Then we went to the Université Paris Descartes where we met with several researchers from the Cognition and Action Group. These researchers are investigating a range of topics related to brain function and physical movement. For a bit of fun, they took us up to the rooftop of the building where we enjoyed an exhilarating panorama of Paris.
 
Next stop was Toulouse, France. Based there are collaborators of mine who are focused primarily on frailty, body composition, and Alzheimers research. We met with my colleagues at the University of Toulouse, Institute of Aging, and then made some new connections through French Institute of Health and Medical Research (INSERM) Epidemiology group.
 
Then on to VUmc in Amsterdam. The VUmc is a medical centre, closely associated with VU University in Amsterdam. We met with researchers leading the SPOTLIGHT project and Longitudinal Study of Ageing Amsterdam and found many common interests to pursue.
 
The last stop as a group was University College London (UCL). We met with the researchers of the Behaviour Change Technique Centre. This group is internationally recognized for their work on behaviour change, and Dr. Lou Atkins will be in New Zealand July 2015-2017. She will be conducting workshops on behavioral change techniques in the North and South Island during her 2 year stay in New Zealand. 
 
After UCL, some people stayed on in the UK visiting other research groups. I went on to the University of Ulster in Belfast. There I visited colleagues in the Center for Health and Rehabilitation Technologies which investigates new technologies to assist older adults to age independently. These visits and those of my colleagues on the tour have resulted in new and strengthened collaborations with the potential to explore new research ideas around helping older New Zealanders live long and healthy lives."
 
Dr Debra Waters
Associate Professor
University of Otago
Department of Preventive and Social Medicine

Dr Waters is an NZAG Executive member. 

NZ: Supporting People to Move at Home: Practical Tips and Techniques for Carers and Support Workers

2015 - HIIRC

This brochure gives techniques and tips to carers and support workers who are helping people to move in to their home environment.



It instructs people how to best manage certain typical situations, how things like good communication can be practiced and beneficial, and the steps to take in order to ensure all runs smoothly. 

NZ: A Qualitative Study of Nurses' Clinical Experience in Recognizing Low Mood and Depression in Older Patients with Multiple Long-Term Conditions
2015 - HIIRC



In this qualitative study, the authors explore how 40 nurses (working in geographically diverse areas in New Zealand) recognize depression in older patients with multiple long-term conditions and the strategies they use to support the patient. "Having the conversation with older patients about their low moods, or specifically about depression was not something that all the nurses had, or felt they could have. While some nurses knew they could provide specific advice to patients, others believed this was not their responsibility, or within the scope of their role"". The authors discuss the implications of these findings.

Click here to read full abstract >

NZ: New Roles Support Earlier Dementia Diagnosis in South Island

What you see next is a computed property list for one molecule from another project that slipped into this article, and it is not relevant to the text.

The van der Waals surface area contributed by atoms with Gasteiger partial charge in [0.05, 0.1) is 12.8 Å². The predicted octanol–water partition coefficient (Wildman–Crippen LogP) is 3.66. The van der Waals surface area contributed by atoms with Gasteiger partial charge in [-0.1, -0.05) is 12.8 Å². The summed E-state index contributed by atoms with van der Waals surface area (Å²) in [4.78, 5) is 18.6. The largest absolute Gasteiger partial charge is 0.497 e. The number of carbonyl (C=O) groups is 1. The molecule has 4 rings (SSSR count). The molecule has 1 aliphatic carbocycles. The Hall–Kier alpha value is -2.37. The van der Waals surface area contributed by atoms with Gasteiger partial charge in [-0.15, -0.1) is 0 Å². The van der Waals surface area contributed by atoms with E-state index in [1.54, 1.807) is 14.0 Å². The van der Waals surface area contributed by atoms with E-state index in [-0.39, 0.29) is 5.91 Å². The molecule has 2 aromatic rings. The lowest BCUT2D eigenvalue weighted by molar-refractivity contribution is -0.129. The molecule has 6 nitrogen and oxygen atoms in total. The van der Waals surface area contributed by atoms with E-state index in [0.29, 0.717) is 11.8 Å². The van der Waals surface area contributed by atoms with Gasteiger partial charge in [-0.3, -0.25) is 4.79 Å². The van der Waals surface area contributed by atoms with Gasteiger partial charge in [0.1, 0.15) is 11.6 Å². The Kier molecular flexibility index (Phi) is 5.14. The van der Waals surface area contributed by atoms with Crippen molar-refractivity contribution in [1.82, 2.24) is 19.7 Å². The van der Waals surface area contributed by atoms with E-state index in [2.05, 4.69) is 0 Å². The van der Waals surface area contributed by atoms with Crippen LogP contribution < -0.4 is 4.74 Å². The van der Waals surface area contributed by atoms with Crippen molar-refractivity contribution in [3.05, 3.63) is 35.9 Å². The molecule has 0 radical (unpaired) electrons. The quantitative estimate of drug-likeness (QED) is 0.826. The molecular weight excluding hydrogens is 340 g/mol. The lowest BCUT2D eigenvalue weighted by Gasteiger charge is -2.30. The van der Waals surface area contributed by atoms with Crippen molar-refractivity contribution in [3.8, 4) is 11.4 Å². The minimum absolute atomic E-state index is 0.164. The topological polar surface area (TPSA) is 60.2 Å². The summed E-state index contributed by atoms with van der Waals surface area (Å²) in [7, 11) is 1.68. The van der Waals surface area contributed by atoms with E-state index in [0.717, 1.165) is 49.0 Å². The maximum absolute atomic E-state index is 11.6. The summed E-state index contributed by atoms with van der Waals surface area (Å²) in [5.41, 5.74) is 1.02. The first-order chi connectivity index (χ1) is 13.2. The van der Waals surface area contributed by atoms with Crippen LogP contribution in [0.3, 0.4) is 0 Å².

2015 - HIIRC

South Island Alliance Media Release, 14 May 2015

The South Island Alliance's Health of Older Peoples group (HOPSLA) has announced the recent appointment of two new part-time Primary Care Dementia Education Coordinator roles, a move which looks set to support improved diagnosis and quality of life for dementia patients living in the South Island. 

The new roles are in response to the fact that many people with dementia are receiving a diagnosis late in their illness as Jenny Keightley, Chair of HOPSLA explains, “helping GPs to make an early diagnosis of dementia and providing links to support services can make a real difference to the patient and their family. It can reduce stigma and enable people with dementia to understand their condition, access treatments that could help relieve their symptoms and improve their quality of life. It can also give them time to plan for the future. The new positions are an exciting development as they will specifically focus on primary care settings, looking at the education resources and the implementation of a dementia education programme across the South Island, so that we can help promote better, earlier diagnosis of dementia and continuity of care.”

Click to see full article >

NZ: Analgesic medicine utilization in older people in New Zealand from 2005 to 2013 

Published 2015 - HIIRC

The aim of this population-based study was to describe and characterise the utilisation of analgesic medicines in older people in New Zealand from 2005 to 2013. Repeated cross-sectional analysis of population-level dispensing data was conducted from 2005 to 2013. Dispensing data were obtained from Pharmaceutical Claims Data Mart (Pharms), Ministry of Health. Utilisation of analgesics was measured in defined daily dose (DDD) per 1000 older people per day (TOPD). This study showed a 5.44% increase in utilisation of analgesic medicines in older people in New Zealand from 2005 to 2013. Key findings included that (1) females utilised more analgesics compared with males; (2) non-steroidal anti-inflammatory drug (NSAID) utilisation decreased over the years; and (3) the highest utilisation was reported in the 85+ group. The authors suggest that further research is warranted to examine the drivers influencing analgesic use in New Zealand.